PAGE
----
The short leash for African-American NFL head coaches continued this offseason with the unexpected firing of Brian Flores (Miami Dolphins) and the expected firing of Houston Texans scapegoat David Culley.
On “Get Up!” Domonique Foxworth says race played a factor in both firings, but not as much in the case of Culley, who was basically hired to babysit a dumpster fire for a season.
‘”The start is not a great look, but I think it depends on what they do next. I try to be as honest and fair as I can be on these issues, so I’d be lying if I said race doesn’t play some factor in many of the decisions that are made in the NFL. I believe that to be the case. The Culley situation is slightly different than the Flores situation. Culley took a job that nobody wanted. They found somebody who would mind the store until they found their next coach.”
Of the eight head coaches fired in the NFL’s annual coaching carousel, two were Black, leaving the NFL with one Black coach. This in a league that’s promised to be more committed to changing the systemic barriers that exclude qualified Black candidates from securing executive leadership positions within the league.
Brian Flores was 8-1 in his last nine games and led Miami to back-to-back winning seasons for the first time since the early 2000s. He’s young, intelligent, respected by his players and passionate.
Rumors of him not being amicable in nature or butting heads with his quarterback and management aren’t any different from experiences that other great head coaches had in the early stages of trying to build a winner.
If GM Chris Grier and company were expecting a Super Bowl in Flores’ first three seasons, then upper management did a terrible job of providing Flores with elite resources. Few coaches are the anomaly that is Mike Tomlin.
NFL Should Be Ashamed
This is shameful, considering that over the last decade — with the help of The Fritz Pollard Alliance Rooney Rule, its database of qualified candidates of color, new programs designed to aid in developing minority coaching talent, as well as the organization’s constant dialogue with NFL owners — we’ve seen a deeper pipeline of minorities being interviewed for plush NFL gigs.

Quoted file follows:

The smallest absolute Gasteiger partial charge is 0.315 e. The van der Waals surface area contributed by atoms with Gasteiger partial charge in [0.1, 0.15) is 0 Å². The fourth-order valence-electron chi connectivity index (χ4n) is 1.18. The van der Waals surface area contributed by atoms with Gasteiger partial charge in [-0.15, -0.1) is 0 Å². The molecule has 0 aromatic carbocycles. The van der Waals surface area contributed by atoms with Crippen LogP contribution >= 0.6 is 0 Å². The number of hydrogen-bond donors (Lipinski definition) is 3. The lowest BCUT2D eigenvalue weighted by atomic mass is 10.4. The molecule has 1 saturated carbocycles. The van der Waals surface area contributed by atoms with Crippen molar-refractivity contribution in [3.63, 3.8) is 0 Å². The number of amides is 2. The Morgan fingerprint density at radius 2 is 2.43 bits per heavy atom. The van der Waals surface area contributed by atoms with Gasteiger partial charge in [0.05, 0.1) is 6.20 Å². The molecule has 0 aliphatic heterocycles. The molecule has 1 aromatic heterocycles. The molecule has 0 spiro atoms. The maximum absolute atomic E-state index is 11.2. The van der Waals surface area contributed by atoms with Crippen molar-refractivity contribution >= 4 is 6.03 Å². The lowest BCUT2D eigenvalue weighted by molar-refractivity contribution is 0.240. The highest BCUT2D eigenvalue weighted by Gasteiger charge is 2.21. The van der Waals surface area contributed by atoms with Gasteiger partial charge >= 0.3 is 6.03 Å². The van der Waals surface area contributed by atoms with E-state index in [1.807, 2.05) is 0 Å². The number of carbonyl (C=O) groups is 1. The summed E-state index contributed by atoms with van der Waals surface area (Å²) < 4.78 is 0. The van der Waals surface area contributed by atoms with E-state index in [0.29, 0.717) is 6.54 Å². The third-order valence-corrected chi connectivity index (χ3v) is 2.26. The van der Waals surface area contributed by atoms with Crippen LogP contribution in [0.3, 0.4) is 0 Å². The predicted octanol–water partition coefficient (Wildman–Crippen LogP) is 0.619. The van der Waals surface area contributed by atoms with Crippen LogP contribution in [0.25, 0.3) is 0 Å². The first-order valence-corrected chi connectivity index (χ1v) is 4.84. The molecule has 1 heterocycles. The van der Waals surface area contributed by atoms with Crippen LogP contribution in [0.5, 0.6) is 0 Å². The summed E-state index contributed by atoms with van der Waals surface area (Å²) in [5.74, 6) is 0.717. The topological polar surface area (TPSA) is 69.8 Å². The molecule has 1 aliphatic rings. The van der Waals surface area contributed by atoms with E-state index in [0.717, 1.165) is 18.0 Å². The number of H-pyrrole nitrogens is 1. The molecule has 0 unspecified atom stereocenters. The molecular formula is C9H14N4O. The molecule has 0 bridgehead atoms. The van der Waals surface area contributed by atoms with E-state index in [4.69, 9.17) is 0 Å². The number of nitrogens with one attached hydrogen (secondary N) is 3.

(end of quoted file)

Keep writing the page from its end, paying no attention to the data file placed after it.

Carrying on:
There’s also more of them getting training at the college level as offensive/defensive coordinators and filling NFL assistant coach slots.
The problem is that it’s not resulting in increased hiring of NFL head coaches, and it certainly isn’t helping Black head coaches with job security. There’s still a blatant disparity between the opportunity and level of commitment that Black head coaches and their white counterparts are given.
I offered statistical proof in a January 2018 story entitled, “Even When They Win, Black NFL Head Coaches Get Fired.”
Of 17 black head coaches in NFL history who have coached at least 1 full season 23.5% (4) fired from winning teams.
— ChuckModi (@ChuckModi1) January 3, 2018
David Culley went 4-13 in his first season with a Houston Texans organization in disarray. Once Deshaun Watson was erased from the playing field the season was expected to be a disaster. Culley, 66, actually overachieved by winning four games and was rewarded with a pink slip after one season of managing the slop. He knew he was on a suicide mission, but he waited so long to get a head coaching opportunity. The Texans job was probably his only chance to ever lead one of the NFL’s 32 teams.
Culley had a great attitude in his exit presser, but deep down he has to crave a real opportunity with a team that was constructed to win now. Overseeing a tank job is a lame duck job.